Objectives We hypothesised that primary percutaneous coronary intervention (PCI) and contemporary medical treatment will result in a lower incidence of malignant ventricular arrhythmias (VA) and shorten the time frame of their occurrence. Thus, an electrocardiographic monitoring period of 24 hours should be sufficient to detect more than 95% of all malignant VA.
Methods We continuously monitored all patients with ST-segment elevation myocardial infarction (STEMI) for 48 hours.
Results Of the 255 patients who underwent PCI for STEMI, 12 (4.7%) developed malignant VA. Sixty percent of malignant VA occurred during the first 24 hours; and 92%, during the first 48 hours. In univariate analysis, heart rate greater than 100 beats per minute, Thrombolysis in Myocardial Infarction flow grade less than 3, elevated creatinine, elevated C-reactive protein, higher white blood cell count, use of diuretics, and lower hematocrit were associated with an increased risk of VA. Symptom-onset-to-balloon time of 4 hours or more in patients with postprocedural Thrombolysis in Myocardial Infarction 3 flow, treatment with β-blockers, angiotensin-converting enzyme inhibitors or angiotensin receptor blockers, and statins were associated with a reduced risk of VA. After multivariate adjustment, independent predictors of sustained VA included total white blood cell count of 12 × 1012/L or more, hematocrit of 39% or less, and lack of β-blocker medication.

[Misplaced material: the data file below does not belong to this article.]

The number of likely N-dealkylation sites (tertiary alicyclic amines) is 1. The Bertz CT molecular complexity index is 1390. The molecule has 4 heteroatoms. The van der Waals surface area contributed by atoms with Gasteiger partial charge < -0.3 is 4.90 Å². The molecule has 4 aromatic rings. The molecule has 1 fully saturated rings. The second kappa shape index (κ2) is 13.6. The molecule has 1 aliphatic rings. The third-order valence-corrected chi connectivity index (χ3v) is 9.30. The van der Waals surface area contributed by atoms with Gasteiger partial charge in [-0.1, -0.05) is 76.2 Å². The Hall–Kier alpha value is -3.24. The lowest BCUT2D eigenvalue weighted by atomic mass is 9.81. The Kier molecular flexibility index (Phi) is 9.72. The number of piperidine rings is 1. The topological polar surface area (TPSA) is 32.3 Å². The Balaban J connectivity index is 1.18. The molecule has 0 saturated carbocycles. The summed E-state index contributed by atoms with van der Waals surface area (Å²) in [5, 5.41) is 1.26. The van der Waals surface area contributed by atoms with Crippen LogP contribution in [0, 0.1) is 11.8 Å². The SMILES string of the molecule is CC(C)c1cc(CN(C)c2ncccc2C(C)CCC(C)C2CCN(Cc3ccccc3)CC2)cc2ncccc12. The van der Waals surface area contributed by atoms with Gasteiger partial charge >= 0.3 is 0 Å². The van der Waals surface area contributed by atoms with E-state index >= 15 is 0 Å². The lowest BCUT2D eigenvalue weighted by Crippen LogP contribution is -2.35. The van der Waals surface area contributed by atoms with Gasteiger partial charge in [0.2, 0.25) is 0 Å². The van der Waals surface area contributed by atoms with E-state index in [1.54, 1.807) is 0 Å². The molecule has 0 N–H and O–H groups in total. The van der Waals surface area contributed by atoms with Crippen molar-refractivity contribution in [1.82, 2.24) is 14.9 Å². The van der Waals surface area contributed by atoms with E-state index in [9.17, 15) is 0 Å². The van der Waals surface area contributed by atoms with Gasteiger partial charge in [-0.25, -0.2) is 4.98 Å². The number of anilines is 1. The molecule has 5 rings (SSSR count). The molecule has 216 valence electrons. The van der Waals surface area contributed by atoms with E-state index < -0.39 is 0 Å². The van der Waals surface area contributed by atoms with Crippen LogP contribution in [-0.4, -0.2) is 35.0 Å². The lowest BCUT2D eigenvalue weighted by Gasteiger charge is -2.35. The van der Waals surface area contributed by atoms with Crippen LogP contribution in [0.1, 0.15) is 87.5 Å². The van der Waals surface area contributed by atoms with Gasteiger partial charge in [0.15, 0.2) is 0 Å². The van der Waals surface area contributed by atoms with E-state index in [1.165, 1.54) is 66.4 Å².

Conclusions In this study, we could demonstrate that primary PCI results in a lower incidence of VA compared with data from the literature but did not shorten the time frame of VA occurrence. Thus, an electrocardiographic monitoring period for VA of 48 hours should be performed in patients with STEMI.